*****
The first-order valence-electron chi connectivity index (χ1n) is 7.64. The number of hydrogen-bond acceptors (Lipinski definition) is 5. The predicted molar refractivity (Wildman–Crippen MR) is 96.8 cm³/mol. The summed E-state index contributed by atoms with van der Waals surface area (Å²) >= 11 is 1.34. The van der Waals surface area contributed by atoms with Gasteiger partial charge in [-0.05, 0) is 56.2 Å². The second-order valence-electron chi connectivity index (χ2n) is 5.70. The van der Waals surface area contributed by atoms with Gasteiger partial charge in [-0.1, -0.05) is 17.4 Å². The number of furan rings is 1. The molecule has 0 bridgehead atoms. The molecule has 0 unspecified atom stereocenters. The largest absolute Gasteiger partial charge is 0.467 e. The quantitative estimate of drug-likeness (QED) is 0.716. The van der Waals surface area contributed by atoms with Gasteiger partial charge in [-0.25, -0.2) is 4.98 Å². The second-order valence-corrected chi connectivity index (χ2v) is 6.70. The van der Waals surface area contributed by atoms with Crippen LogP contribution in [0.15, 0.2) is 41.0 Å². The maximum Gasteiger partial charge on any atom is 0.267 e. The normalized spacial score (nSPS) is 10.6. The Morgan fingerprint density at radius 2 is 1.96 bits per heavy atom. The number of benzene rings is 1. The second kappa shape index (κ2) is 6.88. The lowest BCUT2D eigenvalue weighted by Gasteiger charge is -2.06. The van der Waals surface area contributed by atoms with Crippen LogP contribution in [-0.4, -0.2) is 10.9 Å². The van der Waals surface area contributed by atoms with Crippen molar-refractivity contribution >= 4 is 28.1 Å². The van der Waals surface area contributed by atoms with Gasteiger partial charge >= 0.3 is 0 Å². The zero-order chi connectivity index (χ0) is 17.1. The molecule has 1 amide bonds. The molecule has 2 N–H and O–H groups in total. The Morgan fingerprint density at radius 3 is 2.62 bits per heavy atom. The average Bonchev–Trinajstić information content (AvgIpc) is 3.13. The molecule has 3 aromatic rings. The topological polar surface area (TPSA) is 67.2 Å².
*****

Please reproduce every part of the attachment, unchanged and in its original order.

The first-order valence-electron chi connectivity index (χ1n) is 7.64. The number of hydrogen-bond acceptors (Lipinski definition) is 5. The predicted molar refractivity (Wildman–Crippen MR) is 96.8 cm³/mol. The summed E-state index contributed by atoms with van der Waals surface area (Å²) >= 11 is 1.34. The van der Waals surface area contributed by atoms with Gasteiger partial charge in [-0.05, 0) is 56.2 Å². The second-order valence-electron chi connectivity index (χ2n) is 5.70. The van der Waals surface area contributed by atoms with Gasteiger partial charge in [-0.1, -0.05) is 17.4 Å². The number of furan rings is 1. The molecule has 0 bridgehead atoms. The molecule has 0 unspecified atom stereocenters. The largest absolute Gasteiger partial charge is 0.467 e. The quantitative estimate of drug-likeness (QED) is 0.716. The van der Waals surface area contributed by atoms with Gasteiger partial charge in [-0.25, -0.2) is 4.98 Å². The second-order valence-corrected chi connectivity index (χ2v) is 6.70. The van der Waals surface area contributed by atoms with Crippen LogP contribution in [0.15, 0.2) is 41.0 Å². The maximum Gasteiger partial charge on any atom is 0.267 e. The normalized spacial score (nSPS) is 10.6. The Morgan fingerprint density at radius 2 is 1.96 bits per heavy atom. The number of benzene rings is 1. The second kappa shape index (κ2) is 6.88. The lowest BCUT2D eigenvalue weighted by Gasteiger charge is -2.06. The van der Waals surface area contributed by atoms with Crippen LogP contribution in [-0.4, -0.2) is 10.9 Å². The van der Waals surface area contributed by atoms with Crippen molar-refractivity contribution >= 4 is 28.1 Å². The van der Waals surface area contributed by atoms with Gasteiger partial charge >= 0.3 is 0 Å². The zero-order chi connectivity index (χ0) is 17.1. The molecule has 1 amide bonds. The molecule has 2 N–H and O–H groups in total. The Morgan fingerprint density at radius 3 is 2.62 bits per heavy atom. The average Bonchev–Trinajstić information content (AvgIpc) is 3.13. The molecule has 3 aromatic rings. The topological polar surface area (TPSA) is 67.2 Å².